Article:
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Greece due to receive three French-built frigates to boost its navy

Salamis Shipyards on the Greek island of Salamis, May 2024
Salamis Shipyards on the Greek island of Salamis, May 2024 Copyright euronews
Copyright euronews
By Daniel Bellamy
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After the delivery of the frigates, the Greek and French navies will be using the same advanced defence systems at sea.

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The delivery of three new Belharra-class frigates to the Greek Navy, set to enhance the country’s defensive capabilities and strengthen defence cooperation with France at sea, is reportedly progressing as planned and within the expected timeframe.

Two of the frigates have been launched and are currently undergoing sea trials before being handed over to Greece, while the third had its keel attached just this April.

Frigates will not be ready for service until 2025 and 2026.

Parts of the ships are being built at the Salamis Shipyards, on the Greek island of Salamis, with the advanced defence technology primarily sourced from France.

The frigates will be equipped with Exocet anti-surface missiles, Aster anti-air missiles, RAM missiles, and antisubmarine torpedoes, along with helicopters and unmanned aerial vehicles. Additionally, they will feature the latest radar technology, eliminating the need for a 360-degree rotation.

"It's a fixed panel, it means that the radar doesn’t rotate, it means that at every moment, every second, the crew sees everywhere,’  said Cyrille Brett from the Naval Group.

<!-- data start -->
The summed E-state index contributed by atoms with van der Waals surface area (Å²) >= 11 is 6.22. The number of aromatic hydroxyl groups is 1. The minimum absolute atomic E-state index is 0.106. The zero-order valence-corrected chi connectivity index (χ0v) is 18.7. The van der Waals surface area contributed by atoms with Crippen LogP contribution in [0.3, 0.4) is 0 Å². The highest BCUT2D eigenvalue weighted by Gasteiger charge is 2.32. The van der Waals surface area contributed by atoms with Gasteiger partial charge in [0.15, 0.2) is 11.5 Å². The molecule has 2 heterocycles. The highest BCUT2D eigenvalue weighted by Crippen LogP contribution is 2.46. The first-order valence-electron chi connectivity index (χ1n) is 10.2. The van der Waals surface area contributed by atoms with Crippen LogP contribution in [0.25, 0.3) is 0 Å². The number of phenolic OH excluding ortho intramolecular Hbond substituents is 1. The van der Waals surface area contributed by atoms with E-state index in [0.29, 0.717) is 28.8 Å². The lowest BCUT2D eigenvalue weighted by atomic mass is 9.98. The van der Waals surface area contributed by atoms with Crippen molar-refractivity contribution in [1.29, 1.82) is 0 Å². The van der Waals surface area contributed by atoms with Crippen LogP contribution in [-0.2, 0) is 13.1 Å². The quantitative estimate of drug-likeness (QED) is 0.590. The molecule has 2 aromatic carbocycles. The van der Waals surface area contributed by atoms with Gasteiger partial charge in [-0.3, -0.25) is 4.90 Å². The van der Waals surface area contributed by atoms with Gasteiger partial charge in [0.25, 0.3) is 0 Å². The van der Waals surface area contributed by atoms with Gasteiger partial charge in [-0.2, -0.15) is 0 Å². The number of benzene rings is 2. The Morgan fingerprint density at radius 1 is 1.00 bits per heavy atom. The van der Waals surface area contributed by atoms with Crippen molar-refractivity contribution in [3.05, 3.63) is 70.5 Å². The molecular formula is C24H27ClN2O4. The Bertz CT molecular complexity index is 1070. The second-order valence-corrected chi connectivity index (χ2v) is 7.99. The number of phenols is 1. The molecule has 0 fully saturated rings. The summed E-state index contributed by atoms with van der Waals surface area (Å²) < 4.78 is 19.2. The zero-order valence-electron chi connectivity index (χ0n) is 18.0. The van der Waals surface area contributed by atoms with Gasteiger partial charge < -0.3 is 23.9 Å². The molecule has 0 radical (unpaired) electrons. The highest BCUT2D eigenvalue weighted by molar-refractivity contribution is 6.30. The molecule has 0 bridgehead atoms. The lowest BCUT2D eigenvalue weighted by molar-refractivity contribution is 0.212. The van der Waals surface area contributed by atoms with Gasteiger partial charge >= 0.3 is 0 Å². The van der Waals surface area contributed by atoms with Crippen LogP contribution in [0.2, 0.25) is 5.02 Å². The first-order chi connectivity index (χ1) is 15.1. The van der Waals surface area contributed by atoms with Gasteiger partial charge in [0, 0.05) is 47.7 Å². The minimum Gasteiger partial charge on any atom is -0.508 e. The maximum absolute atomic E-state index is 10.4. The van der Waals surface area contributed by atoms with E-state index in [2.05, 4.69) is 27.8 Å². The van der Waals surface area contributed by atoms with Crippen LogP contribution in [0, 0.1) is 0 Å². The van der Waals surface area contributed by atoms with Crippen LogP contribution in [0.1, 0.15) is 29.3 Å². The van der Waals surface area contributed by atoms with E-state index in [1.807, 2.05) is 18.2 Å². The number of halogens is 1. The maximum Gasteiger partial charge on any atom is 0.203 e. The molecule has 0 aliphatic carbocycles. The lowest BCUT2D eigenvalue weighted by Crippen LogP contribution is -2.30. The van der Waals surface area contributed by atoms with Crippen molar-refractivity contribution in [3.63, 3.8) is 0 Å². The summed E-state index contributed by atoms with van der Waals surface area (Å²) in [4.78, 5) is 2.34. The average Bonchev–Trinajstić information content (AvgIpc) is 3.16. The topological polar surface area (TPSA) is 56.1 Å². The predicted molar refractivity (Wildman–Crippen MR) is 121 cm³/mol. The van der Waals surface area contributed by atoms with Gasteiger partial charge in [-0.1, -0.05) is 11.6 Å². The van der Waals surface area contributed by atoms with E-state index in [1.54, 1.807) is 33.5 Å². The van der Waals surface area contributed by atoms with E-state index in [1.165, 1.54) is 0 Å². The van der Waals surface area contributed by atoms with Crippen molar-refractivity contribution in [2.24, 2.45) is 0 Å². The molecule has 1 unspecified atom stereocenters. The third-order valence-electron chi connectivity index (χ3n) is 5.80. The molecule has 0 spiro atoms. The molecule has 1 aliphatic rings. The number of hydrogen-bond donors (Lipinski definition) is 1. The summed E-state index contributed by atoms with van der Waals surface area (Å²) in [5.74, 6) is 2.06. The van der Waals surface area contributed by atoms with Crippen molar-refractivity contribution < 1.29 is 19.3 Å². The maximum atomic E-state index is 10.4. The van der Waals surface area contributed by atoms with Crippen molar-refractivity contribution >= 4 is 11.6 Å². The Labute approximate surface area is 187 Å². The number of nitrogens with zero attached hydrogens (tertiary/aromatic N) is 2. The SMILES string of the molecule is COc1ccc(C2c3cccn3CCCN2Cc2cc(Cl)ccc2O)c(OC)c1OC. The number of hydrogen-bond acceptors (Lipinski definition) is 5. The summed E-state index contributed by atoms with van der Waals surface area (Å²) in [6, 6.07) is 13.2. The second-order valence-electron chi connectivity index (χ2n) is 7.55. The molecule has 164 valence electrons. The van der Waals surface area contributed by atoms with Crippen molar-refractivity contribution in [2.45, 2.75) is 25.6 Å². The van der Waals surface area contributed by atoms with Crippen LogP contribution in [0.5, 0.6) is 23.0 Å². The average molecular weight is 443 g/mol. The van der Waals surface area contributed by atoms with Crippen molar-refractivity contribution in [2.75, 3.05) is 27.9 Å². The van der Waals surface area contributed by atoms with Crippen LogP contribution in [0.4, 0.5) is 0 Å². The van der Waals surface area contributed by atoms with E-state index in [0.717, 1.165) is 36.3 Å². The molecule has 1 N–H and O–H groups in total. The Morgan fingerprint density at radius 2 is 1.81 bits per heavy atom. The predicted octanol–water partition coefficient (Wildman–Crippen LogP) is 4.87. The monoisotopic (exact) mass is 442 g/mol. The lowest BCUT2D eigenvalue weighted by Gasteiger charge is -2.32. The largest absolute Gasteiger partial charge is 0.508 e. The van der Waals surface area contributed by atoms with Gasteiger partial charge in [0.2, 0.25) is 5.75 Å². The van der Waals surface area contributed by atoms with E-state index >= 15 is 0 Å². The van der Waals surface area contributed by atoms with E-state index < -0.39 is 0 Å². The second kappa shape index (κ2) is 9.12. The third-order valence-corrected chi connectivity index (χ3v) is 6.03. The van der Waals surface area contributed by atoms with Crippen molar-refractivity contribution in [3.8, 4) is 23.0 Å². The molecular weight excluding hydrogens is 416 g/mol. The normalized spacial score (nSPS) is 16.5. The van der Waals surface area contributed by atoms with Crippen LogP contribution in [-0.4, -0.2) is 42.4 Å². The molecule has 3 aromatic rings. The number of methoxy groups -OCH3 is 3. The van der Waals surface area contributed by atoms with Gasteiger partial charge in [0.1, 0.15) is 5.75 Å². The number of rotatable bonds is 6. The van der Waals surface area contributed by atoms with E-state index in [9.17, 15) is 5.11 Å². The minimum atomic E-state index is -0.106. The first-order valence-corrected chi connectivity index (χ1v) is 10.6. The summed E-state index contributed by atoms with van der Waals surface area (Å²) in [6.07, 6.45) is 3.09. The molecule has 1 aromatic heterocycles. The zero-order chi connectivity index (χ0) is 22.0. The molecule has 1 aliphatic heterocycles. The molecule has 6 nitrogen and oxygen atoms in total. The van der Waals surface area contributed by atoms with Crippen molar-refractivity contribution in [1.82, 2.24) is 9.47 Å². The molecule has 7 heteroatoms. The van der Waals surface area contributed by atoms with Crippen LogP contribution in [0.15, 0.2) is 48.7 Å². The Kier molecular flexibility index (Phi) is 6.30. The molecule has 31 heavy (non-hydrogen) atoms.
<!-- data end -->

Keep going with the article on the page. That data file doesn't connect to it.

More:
The ships are being promoted as the first fully digital frigates.

And since France's Naval Group is sharing most of its technology with Salamis Shipyards, it is expected to usher in a new era for Greek shipbuilding.

‘’Using this knowledge, I think Greece can turn the page and become a very important defence shipbuilder," the president of Salamis Shipyards told Euronews.

"I think we are going to see new projects from Salamis Shipyards and I hope from other shipyards that are going to be very important for Greece, and also for Europe and international shipping," Dr Goerge Koros added.

Greece signed the contract for the three ships with France in September 2021 at a cost of around €3 billion. At the same time the Franco-Greek defense pact was signed, including a mutual defense clause triggering support if either nation faces aggression from a third party.

Tensions with Turkey

The frigates are part of a strategy to boost Greece's defence capacities in the Eastern Mediterranean amid recurring tensions with long-time foe Turkey.

Tensions have increased in recent years over gas exploration rights in the Eastern Mediterranean and waters between the two countries.

Both countries have been at loggerheads for decades over a long series of issues, including territorial rights in the Aegean Sea, maritime and aviation boundaries, and minority rights.

Greece has already bought 18 French Rafale fighter jets and plans to purchase another six to modernise its armed forces.

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